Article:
Club hopes to make impact with recycling

Nikita Lewchuk, reporter

Environmental Club is back this year, and they’re making changes. In addition to raising awareness on environmental issues, they are also collecting and managing the recycling process.

President of environmental club, senior Rachel Newman, was inspired to bring recycling back to Harding when it lapsed in the middle of last year.

“I think it’s really important because if we don’t have a place to live then all the other things don’t matter,” Newman said.

With their growing membership they are able to collect the recycling in a matter of minutes, leaving time for things like documentaries and guest speakers.

“There’s a recycling facility up in Tulsa that burns various types of trash and sells the energy to the petroleum plant next door. I’d like to have their director as a guest speaker,” Adams said.

“They want to make sure the club stays in place even after the senior officers have left,” Adams said. “The recycling program, or potentially a hydroponic gardening program aren’t going to help the school at all if it just ends in May.”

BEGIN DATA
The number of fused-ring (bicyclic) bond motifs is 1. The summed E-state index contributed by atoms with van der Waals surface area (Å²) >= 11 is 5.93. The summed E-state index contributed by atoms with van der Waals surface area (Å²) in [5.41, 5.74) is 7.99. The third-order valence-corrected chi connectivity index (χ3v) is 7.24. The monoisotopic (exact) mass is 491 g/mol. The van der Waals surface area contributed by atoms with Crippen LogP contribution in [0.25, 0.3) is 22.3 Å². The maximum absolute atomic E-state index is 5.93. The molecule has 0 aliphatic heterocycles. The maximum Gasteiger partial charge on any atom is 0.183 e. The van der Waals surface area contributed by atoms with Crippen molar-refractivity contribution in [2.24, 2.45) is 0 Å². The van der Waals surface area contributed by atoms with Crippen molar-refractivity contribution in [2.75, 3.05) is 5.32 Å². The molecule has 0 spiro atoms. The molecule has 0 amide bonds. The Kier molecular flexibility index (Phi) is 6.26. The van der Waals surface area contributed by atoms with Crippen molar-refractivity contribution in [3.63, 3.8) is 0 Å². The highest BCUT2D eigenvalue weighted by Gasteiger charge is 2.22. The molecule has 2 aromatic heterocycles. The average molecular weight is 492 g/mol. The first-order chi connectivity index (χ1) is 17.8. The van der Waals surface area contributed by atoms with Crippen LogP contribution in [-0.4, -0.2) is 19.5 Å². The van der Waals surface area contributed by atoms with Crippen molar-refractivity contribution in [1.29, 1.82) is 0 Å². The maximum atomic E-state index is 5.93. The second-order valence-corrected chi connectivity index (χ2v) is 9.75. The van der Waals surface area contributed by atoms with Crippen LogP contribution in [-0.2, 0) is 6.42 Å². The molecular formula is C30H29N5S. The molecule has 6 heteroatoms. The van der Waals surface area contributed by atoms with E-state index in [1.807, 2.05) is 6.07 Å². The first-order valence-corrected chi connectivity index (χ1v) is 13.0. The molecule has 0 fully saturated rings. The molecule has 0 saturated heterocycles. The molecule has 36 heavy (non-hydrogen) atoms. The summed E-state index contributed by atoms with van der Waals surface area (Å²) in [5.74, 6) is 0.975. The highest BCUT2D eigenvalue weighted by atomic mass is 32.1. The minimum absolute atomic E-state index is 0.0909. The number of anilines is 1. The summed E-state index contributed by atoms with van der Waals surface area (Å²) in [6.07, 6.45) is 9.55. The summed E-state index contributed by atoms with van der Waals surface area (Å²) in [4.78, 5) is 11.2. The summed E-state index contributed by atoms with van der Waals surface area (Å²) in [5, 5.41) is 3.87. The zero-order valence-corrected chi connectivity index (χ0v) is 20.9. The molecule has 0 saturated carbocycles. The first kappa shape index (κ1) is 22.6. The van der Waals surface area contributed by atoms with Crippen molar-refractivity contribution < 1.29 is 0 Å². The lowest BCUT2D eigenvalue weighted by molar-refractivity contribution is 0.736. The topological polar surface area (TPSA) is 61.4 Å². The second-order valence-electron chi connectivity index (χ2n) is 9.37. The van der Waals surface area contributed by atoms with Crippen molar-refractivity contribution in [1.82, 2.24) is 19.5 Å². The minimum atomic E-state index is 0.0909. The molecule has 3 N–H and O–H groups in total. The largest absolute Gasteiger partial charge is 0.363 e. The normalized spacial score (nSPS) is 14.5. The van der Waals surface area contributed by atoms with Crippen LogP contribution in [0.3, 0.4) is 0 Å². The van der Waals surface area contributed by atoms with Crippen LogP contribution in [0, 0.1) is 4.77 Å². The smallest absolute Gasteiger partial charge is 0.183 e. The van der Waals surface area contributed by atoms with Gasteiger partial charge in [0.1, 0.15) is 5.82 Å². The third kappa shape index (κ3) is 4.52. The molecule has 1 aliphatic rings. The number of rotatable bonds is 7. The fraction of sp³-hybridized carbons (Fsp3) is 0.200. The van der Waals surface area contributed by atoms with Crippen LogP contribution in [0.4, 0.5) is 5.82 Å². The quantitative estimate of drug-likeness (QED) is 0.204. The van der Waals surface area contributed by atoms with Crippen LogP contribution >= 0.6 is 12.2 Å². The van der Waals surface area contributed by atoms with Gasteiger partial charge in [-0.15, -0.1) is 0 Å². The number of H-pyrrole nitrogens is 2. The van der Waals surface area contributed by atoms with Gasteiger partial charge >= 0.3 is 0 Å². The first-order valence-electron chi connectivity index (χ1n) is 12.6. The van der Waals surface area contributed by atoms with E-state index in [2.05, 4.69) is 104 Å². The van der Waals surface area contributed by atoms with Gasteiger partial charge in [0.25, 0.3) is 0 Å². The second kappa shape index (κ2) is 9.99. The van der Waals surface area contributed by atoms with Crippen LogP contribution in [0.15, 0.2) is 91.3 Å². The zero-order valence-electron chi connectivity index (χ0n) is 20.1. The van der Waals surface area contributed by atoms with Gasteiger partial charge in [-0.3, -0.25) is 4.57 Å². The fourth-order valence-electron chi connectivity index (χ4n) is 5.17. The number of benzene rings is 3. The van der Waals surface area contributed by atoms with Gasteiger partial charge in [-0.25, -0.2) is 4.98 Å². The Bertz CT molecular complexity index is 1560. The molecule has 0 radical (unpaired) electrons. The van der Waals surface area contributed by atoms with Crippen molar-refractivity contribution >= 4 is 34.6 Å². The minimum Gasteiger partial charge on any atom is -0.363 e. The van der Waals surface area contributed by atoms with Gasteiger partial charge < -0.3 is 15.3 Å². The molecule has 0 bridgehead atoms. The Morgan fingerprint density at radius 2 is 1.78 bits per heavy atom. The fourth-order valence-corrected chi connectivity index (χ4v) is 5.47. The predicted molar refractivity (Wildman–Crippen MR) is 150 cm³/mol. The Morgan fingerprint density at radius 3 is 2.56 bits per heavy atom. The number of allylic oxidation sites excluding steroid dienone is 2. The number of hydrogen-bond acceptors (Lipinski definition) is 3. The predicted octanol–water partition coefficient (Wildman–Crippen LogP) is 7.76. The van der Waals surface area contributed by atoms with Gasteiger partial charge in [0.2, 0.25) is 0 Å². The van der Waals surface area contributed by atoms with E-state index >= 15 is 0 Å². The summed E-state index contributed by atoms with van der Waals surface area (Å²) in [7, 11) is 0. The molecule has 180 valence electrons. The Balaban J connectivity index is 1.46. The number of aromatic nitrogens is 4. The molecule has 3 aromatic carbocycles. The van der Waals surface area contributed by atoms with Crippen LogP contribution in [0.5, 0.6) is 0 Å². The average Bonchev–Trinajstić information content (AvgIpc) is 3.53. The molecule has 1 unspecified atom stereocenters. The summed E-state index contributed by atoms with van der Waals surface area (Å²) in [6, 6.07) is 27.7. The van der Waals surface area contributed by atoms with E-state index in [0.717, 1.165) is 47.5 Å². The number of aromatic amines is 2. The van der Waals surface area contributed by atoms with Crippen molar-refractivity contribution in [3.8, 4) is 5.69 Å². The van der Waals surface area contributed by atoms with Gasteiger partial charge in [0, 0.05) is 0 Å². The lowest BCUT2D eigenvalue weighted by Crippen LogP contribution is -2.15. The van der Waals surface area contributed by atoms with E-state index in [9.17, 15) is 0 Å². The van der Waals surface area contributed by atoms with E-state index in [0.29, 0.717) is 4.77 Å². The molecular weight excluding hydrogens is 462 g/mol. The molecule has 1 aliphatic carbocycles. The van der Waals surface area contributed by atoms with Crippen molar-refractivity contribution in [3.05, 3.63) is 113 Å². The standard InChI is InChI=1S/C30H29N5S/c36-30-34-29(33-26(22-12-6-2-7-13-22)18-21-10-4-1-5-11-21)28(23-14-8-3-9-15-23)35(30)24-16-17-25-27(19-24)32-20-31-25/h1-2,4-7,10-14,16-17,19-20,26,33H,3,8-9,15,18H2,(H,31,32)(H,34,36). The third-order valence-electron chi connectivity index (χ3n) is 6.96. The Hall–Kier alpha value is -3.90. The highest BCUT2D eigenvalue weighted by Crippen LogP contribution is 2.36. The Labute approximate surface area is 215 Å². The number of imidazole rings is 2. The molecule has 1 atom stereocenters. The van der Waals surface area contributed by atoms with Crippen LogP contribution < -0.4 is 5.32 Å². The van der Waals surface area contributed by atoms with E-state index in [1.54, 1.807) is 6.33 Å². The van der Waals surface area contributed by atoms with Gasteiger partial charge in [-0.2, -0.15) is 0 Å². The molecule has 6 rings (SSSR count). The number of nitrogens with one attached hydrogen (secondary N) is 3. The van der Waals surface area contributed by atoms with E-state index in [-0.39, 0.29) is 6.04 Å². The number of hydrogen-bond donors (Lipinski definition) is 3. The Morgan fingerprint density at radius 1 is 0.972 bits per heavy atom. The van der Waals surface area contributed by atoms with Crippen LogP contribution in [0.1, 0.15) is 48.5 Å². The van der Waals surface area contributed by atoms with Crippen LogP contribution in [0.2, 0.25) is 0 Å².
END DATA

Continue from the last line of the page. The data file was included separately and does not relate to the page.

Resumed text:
Both Adams and Newman are hopeful the club’s membership will continue to grow.

“Membership has about doubled from the first meeting of the year,” Adams said. “When the recycling kids come by on Friday afternoons they can just race down the hall and be done in 15 minutes. Then they sort everything and they’re out by 3:30 p.m.”

Although the time commitment is small, to Newman, the impact could be great.

“It’s hard for people to have that frame of mind, but I feel like it’s something that needs to be addressed. It’s something small in my community that I can do that makes a difference,” Newman said.